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Stepping Out

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Album Review

Krall's first recording remains an eye and ear opener. Without the overt schmaltz, Krall proves a sincere singer and, more so, a fine pianist whose talent in this area would later become sublimated. If you want to hear not only the roots of Krall's jazzier and romantic side, not to mention the fun, you'll get it all on this remastered CD, with a bulletproof rhythm section of the peerless bassist John Clayton and always on-the-money/in-the-pocket drummer Jeff Hamilton. The program contains several songs that have become Krall's signature tunes. "Straighten Up & Fly Right" is typically cute as she nicely modifies the lyric. "Frim Fram Sauce" is easily swung and wittily rendered. Several standards such as the easy swinging, bluesy "I'm Just a Lucky So & So" with its impressive bridge piano or the straight read of "Do Nothin' 'Til You Hear From Me" seem like child's play. She uses delayed, staggered phrasings with energetic pianistics during "As Long As I Live," jumps in more pronounced and driving tones for "This Can't Be Love," and cleverly deviates from the melody in now typical Krall-ian fashion for the previously unreleased "On the Sunny Side of the Street." She's most convincing on the unaccompanied take of the classic "Body & Soul" and goes into semi-classical mode with Clayton's bowed bass during her lone original "Jimmie." There are two instrumentals: "42nd Street" swings very well with flourishes inserted here and there on a slight re-arrange, while Klaus Suonsaari's (not Charlie Parker's) "Big Foot" sports heavy modal introductory chords, impressive stop starts on a blues strut, and the most interaction during this set. Krall's fans should consider this an essential recording in her growing discography, and perhaps in many ways her best. ~ Michael G. Nastos, Rovi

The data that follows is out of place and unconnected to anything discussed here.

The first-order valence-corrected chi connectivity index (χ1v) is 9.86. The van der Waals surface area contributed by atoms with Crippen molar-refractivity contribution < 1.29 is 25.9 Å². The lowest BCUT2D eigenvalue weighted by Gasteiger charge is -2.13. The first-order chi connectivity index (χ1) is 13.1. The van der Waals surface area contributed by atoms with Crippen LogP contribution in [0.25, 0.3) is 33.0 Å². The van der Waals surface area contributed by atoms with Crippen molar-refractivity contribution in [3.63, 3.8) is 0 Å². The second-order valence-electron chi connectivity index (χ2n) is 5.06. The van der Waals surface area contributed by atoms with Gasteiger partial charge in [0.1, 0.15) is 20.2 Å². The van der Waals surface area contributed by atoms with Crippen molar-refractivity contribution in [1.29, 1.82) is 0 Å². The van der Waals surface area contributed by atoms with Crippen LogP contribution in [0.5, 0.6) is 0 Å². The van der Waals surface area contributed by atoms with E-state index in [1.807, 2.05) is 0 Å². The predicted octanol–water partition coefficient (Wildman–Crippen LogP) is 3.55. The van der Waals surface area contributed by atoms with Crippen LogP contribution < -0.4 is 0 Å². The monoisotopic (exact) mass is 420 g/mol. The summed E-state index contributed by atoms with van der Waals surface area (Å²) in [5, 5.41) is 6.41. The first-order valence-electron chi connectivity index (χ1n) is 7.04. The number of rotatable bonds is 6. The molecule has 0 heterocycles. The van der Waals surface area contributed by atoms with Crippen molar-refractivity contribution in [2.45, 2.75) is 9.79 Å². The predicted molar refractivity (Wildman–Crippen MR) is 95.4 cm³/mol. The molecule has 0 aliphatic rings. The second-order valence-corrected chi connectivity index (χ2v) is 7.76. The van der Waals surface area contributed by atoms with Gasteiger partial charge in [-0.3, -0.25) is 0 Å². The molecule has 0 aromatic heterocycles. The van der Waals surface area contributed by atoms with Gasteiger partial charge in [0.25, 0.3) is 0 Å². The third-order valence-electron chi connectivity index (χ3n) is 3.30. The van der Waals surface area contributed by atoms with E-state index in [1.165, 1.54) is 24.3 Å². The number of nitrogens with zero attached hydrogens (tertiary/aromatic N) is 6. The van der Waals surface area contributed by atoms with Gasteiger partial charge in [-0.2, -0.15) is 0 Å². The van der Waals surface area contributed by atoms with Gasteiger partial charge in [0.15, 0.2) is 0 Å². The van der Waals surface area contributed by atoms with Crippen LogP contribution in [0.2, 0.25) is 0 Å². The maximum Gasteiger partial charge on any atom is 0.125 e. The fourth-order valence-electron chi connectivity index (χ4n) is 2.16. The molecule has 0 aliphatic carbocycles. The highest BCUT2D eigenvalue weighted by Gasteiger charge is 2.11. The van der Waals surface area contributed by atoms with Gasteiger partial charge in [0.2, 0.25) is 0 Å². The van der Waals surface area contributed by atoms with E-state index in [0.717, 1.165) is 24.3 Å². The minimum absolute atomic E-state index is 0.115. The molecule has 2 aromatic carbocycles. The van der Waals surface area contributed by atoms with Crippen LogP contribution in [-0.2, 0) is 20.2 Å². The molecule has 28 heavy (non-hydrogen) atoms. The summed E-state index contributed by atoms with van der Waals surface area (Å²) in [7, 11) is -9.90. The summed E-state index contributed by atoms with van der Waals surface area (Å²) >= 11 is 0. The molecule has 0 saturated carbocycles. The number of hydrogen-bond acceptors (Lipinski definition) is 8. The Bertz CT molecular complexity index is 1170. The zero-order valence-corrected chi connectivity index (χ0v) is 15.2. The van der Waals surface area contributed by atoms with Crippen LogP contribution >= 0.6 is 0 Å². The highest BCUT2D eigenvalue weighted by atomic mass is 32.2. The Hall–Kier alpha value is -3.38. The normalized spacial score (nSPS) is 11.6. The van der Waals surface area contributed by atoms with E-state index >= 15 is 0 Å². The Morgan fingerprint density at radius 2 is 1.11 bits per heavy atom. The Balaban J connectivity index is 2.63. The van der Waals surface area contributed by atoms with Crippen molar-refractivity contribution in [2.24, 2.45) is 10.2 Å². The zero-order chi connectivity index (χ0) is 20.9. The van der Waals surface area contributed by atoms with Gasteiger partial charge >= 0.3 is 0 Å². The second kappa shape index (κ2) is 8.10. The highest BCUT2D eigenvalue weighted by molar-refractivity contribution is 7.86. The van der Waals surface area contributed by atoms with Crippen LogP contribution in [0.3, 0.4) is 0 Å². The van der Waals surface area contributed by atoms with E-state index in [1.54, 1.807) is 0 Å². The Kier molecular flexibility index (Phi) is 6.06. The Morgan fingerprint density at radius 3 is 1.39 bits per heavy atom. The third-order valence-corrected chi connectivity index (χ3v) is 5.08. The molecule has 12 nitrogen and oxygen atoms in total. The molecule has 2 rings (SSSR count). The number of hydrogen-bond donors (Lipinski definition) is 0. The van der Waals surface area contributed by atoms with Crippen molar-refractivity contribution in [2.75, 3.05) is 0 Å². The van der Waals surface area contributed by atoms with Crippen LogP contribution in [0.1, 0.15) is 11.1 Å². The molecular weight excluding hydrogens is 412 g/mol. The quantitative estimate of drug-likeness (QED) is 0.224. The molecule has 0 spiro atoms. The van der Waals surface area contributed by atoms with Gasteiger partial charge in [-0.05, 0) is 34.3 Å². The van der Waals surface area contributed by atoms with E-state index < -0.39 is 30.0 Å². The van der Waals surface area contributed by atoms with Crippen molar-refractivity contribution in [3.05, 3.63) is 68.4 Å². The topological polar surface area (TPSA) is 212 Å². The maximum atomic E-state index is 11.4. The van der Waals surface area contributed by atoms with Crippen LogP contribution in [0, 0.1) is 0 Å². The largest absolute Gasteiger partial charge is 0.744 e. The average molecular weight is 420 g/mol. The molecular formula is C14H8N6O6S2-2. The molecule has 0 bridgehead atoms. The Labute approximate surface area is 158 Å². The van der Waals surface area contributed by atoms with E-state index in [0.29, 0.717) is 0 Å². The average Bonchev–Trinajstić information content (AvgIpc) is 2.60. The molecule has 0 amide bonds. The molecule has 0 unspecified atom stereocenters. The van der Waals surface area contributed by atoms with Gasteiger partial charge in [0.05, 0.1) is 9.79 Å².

Customer Reviews

The Real Thing.

It seems to me that nobody knows what real "jazz" is anymore. I isn't just singing standards. Jazz is less what you are singing, more how you realize it. It is just another performance practice. On this album, her first album, she encompasses the whole thing, she gives the song a new feel, she sings the melody as written, she alters the melody line, they have solos. Real jazz, not just somebody with a smooth voice singing Irving Berlin with seventh chords and calling it jazz. It definately ups my respect for Ms. Krall.

Pure Krall

An excellent intro into Diana Krall's fine talents as a singer/pianist. This Album is pure and clean. No fluffy Orchastra or inflated arrangements. Recording quality and production is near flawless. This has quickly become my favorite Diana Krall purchase.


Her voice is mesmerizing and captivating to say the least. It is easy to fall in love with her voice and heartfelt music. Enjoy!


Born: November 16, 1964 in Nanaimo, British Columbia, Canada

Genre: Jazz

Years Active: '80s, '90s, '00s, '10s

With her pre-bop piano style, cool but sensual singing, and fortuitously photogenic looks, Diana Krall took the jazz world by storm in the late '90s. By the turn of the century she was firmly established as one of the biggest sellers in jazz. Her 1996 album, All for You, was a Nat King Cole tribute that showed the singer/pianist's roots, and since then she has stayed fairly close to that tradition-minded mode, with wildly successful results. Krall got her musical education when she was growing up...
Full Bio